New answers tagged

2

It is well-known that the poles of a normalized continuous-time $n^{th}$-order Butterworth lowpass filter lie on a semi-circle with radius $1$, centered at $s=0$: $$p_k= e^{j\pi(2k-1+n)/2n},\qquad k=1,\ldots,n\tag{1}$$ Note that for odd order $n$, there is a single pole at $s=-1$. Combining the complex conjugate pole pairs, we can construct a polynomial $$D(...


1

Okay, since $$ H(j \Omega) = H(s) \Big|_{s=j\Omega} $$ then $$\begin{align} \Big| H(j\Omega) \Big|^2 &= \frac{1}{1 + \left(\frac{\Omega}{\Omega_0}\right)^{2N}} \\ \\ \Big| H(s) \Big|^2 &= \frac{1}{1 + \left(\frac{s}{j\Omega_0}\right)^{2N}} \\ \\ \end{align} $$ Poles, $p_n$, occur at values of $s$ where the denominator goes to zero. $$\begin{align} ...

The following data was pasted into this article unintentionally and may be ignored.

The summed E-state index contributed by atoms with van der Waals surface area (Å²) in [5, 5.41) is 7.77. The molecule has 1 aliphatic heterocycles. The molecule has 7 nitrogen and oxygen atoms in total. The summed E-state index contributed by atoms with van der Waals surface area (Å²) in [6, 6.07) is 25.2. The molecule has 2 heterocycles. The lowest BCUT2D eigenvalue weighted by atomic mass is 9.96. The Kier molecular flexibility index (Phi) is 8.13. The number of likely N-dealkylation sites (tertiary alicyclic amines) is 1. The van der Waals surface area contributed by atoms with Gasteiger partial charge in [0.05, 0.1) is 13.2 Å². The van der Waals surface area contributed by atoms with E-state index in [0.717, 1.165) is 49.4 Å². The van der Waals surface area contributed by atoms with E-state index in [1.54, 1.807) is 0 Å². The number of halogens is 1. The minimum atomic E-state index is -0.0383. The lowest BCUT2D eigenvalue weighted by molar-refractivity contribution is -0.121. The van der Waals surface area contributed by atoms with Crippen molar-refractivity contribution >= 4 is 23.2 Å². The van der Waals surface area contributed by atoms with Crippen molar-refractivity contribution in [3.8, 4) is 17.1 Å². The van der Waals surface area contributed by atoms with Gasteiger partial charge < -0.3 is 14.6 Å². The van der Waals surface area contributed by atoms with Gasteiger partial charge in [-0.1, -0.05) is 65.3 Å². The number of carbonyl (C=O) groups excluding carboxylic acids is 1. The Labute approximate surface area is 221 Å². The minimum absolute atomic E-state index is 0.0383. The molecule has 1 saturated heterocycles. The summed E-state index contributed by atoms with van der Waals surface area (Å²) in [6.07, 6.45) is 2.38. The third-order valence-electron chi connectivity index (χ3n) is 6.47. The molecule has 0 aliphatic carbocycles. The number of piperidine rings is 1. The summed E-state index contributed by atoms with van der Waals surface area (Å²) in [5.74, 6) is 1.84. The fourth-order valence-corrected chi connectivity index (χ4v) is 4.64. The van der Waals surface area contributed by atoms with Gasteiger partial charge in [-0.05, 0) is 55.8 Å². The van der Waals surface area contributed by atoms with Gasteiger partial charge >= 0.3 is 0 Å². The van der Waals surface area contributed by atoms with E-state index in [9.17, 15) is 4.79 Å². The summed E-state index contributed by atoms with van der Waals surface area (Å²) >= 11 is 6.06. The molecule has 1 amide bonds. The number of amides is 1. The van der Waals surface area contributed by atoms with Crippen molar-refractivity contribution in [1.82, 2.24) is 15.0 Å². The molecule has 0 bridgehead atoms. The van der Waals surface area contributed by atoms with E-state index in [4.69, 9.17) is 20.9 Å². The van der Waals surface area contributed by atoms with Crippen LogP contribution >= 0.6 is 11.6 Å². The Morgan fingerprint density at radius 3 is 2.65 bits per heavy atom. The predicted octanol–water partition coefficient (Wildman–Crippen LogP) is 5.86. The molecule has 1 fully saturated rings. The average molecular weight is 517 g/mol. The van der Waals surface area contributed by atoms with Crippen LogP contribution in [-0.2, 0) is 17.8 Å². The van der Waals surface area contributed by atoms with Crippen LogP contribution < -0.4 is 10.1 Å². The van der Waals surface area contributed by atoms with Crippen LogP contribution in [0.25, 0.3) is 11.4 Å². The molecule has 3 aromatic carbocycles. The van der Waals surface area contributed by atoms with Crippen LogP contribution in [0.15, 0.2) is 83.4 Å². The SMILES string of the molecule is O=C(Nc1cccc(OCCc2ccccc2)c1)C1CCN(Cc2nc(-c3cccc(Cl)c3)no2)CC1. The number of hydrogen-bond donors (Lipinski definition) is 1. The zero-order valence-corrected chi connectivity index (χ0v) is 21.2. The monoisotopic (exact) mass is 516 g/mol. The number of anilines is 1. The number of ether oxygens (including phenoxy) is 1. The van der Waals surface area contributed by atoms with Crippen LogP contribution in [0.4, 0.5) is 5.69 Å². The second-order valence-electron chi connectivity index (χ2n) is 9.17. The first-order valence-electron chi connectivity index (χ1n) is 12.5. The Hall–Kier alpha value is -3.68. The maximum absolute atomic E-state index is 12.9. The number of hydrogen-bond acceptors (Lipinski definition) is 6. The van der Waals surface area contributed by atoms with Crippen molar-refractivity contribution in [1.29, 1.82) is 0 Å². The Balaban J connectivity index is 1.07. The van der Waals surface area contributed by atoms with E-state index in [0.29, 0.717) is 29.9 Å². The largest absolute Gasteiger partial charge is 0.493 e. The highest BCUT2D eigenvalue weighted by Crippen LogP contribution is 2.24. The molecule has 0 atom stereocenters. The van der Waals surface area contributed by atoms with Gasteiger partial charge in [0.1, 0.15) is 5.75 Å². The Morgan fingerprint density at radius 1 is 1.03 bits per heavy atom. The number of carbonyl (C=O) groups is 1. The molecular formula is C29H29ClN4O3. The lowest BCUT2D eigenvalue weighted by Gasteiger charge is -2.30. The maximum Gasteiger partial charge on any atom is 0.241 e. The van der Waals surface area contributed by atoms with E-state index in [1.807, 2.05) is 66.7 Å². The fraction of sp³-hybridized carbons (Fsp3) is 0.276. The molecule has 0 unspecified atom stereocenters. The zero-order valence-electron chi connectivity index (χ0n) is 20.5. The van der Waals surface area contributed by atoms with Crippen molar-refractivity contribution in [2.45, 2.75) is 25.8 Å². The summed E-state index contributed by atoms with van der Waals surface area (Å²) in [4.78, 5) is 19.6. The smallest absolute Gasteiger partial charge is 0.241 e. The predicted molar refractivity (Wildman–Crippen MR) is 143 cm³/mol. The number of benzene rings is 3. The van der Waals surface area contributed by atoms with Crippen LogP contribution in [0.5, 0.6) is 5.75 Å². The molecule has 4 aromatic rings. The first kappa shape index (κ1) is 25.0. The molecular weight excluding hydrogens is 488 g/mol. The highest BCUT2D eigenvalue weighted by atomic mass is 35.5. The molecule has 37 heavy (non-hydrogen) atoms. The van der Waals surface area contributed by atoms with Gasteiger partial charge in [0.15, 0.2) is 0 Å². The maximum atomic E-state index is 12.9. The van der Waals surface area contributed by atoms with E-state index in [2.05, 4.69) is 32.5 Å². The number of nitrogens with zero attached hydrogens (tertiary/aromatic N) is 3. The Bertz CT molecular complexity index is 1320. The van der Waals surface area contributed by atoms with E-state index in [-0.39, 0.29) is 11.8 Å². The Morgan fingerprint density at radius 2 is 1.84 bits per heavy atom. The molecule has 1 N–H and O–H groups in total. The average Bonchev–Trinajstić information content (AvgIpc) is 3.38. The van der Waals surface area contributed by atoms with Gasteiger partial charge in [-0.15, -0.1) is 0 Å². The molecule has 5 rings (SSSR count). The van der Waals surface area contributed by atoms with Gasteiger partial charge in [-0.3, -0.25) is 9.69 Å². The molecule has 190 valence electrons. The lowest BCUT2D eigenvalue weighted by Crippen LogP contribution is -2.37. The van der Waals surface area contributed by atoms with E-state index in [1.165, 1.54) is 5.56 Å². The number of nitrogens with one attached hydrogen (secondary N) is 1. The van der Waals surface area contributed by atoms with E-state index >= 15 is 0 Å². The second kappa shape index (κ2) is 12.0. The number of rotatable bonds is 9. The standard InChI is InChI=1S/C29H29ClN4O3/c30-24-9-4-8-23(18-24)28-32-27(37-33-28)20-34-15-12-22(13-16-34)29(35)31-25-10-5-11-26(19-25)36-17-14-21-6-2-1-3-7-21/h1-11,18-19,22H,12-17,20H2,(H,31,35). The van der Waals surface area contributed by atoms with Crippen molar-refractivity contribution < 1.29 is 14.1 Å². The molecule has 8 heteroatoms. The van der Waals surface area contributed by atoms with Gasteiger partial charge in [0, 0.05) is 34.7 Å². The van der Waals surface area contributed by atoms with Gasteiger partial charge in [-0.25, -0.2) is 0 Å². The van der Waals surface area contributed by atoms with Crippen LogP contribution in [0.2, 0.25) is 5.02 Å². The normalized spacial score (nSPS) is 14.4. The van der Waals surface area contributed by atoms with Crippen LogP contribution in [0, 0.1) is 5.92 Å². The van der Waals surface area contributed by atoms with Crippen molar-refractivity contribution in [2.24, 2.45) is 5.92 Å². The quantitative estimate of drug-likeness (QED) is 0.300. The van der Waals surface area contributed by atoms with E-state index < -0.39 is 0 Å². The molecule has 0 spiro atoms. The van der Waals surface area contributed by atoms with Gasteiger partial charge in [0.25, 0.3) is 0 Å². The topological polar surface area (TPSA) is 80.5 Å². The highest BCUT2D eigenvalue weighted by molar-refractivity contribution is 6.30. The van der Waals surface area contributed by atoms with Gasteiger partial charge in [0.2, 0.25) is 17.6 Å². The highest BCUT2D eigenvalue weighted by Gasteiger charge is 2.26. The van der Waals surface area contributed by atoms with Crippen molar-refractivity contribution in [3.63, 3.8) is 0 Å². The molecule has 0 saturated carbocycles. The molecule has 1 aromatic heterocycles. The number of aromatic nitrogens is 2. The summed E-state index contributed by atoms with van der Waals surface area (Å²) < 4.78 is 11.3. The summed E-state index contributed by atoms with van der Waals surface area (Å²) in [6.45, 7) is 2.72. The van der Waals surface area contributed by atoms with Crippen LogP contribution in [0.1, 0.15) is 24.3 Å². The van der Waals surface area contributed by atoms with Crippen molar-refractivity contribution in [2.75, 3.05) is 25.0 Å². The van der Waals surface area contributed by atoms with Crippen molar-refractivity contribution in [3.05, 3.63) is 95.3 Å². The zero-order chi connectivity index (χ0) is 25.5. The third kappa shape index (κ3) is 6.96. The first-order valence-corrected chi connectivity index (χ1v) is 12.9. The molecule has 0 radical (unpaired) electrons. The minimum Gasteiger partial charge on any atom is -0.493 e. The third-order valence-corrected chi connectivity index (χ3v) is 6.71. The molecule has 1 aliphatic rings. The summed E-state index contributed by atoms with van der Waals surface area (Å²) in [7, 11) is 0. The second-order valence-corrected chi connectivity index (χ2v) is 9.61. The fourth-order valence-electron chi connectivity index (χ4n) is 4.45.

1

Because your passband is too narrow, leading to zeros and poles very close to the unit circle. Quantization error finally results in poles outside the unit circle and consequently an unstable filter. First design a bandpass filter with $f_0 = 1/60$ Hz, $f_1 = 1$ Hz and $f_s = 10$ Hz. from scipy.signal import butter from scipy.signal import freqz from scipy....


Top 50 recent answers are included